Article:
Ms Taylor: No —
Mr Dickson: Sorry, I am just trying to get absolute clarity. Is it all RUC widows regardless of who died in service?
Ms D Cochrane: Who died in service.
Mr Dickson: In other words, perhaps those who may have been involved in tragic accidents and things like that as well?
Ms Taylor: Yes.
Mr Dickson: I could not for one second think that you would exclude some people —
Ms Taylor: No. My husband was not murdered, but he went to work and did not come home.
Mr Dickson: Yes, I understand that. So, it is all widows.
Ms Taylor: Yes and PSNI.
Mr Dickson: That was my next question: do you cover PSNI widows as well?
Ms D Cochrane: Yes. We do not have them in our title, but we have —
Mr Dickson: You offer the same service.
Ms Taylor: We have changed our constitution twice to include them. It was originally only for PSNI widows whose husbands had previous RUC service, now that has been done away with, and we are very pleased, well, not pleased —
Mr Dickson: I know what you mean.
Ms Taylor: Nobody is happy that they are in the widows' association, but we have PSNI members.
Mr Dickson: You are all part of the one family.
Ms Taylor: Yes, of course we are.
Mr Dickson: It is very helpful to know and understand that. I have just done a crude sum there: £38,000 divided by 481 members. I take it that everybody is a member regardless of whether they want to join or not, in that sense. Do you count every widow?
Ms D Cochrane: No, we join, and we pay. After 34 years, the membership has gone up to £10 because we need the funds.
Mr Dickson: I know. On that basis, it is roughly between £70 and £80 a head. Do you have administration costs?
Ms D Cochrane: No, we do not —
Ms Taylor: Well, over the last couple of years we have put out a newsletter twice a year that puts a calendar in, just to keep some members who are housebound up to date with what is going on. For example, this will be put in.
Mr Dickson: And in all that you provide the cost of an annual dinner?
Ms Taylor: We have an annual dinner, and we try to have representatives at the Field of Remembrance and on National Police Memorial Day and where there are church services.
Mr Dickson: Presumably, that would take up the bulk of the resources that you have.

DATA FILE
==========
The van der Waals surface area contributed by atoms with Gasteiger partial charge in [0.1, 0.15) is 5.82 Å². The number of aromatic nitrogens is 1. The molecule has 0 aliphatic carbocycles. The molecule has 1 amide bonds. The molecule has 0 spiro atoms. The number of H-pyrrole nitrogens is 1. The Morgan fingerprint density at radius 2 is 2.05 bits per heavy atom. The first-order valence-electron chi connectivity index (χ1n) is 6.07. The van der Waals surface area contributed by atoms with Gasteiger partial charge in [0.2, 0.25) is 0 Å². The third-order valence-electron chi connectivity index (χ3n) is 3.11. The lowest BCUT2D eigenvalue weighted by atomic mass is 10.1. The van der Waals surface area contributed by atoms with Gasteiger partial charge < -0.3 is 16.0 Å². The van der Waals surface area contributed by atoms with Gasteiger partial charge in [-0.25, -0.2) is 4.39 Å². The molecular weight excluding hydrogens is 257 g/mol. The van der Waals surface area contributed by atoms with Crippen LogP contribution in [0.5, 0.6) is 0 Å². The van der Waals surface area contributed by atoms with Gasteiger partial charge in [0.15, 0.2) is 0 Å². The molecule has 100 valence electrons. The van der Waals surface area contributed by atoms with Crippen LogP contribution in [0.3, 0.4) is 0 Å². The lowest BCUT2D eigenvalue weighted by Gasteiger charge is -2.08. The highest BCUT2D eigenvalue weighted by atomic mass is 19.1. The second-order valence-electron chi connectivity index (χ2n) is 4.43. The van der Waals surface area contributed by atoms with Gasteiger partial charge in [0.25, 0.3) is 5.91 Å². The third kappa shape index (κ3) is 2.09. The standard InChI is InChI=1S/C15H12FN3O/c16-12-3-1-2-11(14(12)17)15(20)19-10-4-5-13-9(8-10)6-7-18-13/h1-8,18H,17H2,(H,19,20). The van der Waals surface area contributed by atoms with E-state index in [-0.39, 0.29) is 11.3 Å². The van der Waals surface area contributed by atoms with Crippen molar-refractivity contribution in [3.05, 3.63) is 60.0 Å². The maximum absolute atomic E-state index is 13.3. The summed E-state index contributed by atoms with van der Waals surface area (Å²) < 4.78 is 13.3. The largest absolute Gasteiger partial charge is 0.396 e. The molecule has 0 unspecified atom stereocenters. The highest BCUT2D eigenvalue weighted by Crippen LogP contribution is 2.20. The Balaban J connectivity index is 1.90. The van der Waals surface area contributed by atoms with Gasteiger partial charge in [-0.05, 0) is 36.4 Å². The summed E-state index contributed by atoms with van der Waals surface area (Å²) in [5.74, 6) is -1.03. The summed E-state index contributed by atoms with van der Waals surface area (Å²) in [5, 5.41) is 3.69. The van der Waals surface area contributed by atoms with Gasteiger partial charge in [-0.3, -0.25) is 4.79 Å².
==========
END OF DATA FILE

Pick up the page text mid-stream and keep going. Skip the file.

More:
Ms Taylor: We have three main functions in the year. We have a tea dance, for want of a better phrase, in Gough Barracks in October, we have an annual dinner in February, and we try to have another function in March. For years we did a barn dance, but people are getting older, so this year we had afternoon tea at Dobbie's, which was the biggest afternoon tea that Dobbie's in the United Kingdom has ever held.
Ms D Cochrane: They had some of their managers over from England at that time, and they were thrilled.
Mr Dickson: And you pay towards some of the costs of that?
Ms Meyer: Yes, we do.
Mr Dickson: I understand that many organisations will do those sorts of things. It is important that we hear from the Department as to how this matter should be resolved, because it clearly needs to be resolved. Your organisation is not exclusive to RUC widows, as was perhaps suggested earlier, but I am heartened to know that it is open to all those, sadly, who find themselves in those circumstances. In those circumstances, then, it is important that the matter is resolved in a way in which you and the Department of Justice can have a good working relationship. You get your money; you let them know what you are doing with it; and the people to whom the small amount of money is made available deliver a service.
Mr A Maginness: I wish you well in your work. This is a very unfortunate situation, and it seems to me that bureaucracy has gone a little bit mad. I am not sure how you resolve it, but it seems to me to be a straightforward matter of getting the application in for your consultant, first, and then using that consultant to get the forms in. It also strikes me that the work you do is clearly very important for your members, but it is not rocket science or anything like that; it is straightforward stuff. It does not seem to me that you would require a very elaborate application for funding. Would that be correct?
Ms Taylor: We thought there would be a general application form for everybody.
Ms D Cochrane: We have sent this in —
Mr A Maginness: I know you have.
Ms D Cochrane: I would love to know where it went to.
Mr A Maginness: It seems to me to be something that should be solved very easily. There should not be this big deal over it. It is unfortunate that you have to come to the Committee to highlight it. I wish you well, but it seems extraordinary in the circumstances. The only thing I can say in defence of the Department of Justice is that the change in classification was imposed upon it. It is not something that the Department invented. I wish you well, and I hope that it is resolved very quickly.
Ms Meyer: Thank you.
Ms D Cochrane: Thank you.
Ms Taylor: Thank you.
Mr Elliott: You are very welcome. I have a question around the relationship with officials in the past. It appears that communications and relationships have broken down somewhat, given the loss of information. Prior to that, there were never any problems with set-ups at the NIO.
Ms Taylor: To be honest, Iona was the only one who dealt with them —
Ms Meyer: I was chairperson of the association when we were awarded the funding under Patten. There was never any difficulty with the NIO. You met its representatives once or twice a year; you produced your accounts; the money came through. It was very good. There is no question about that. Obviously, I was not chairperson when things were devolved, but I understand that, again, it was a fairly simple process. Then the classification issue arose. I am at a loss as to why we were singled out. I emphasise that I am led to believe that we are possibly the only group that was reclassified. That is a big question for me. Why us? As I said, it is a drop in the ocean. What we do, we do voluntarily. We get a bit of mileage, but, to be honest, I would forgo that if it meant that an elderly member could get out to something rather than being confined to the house.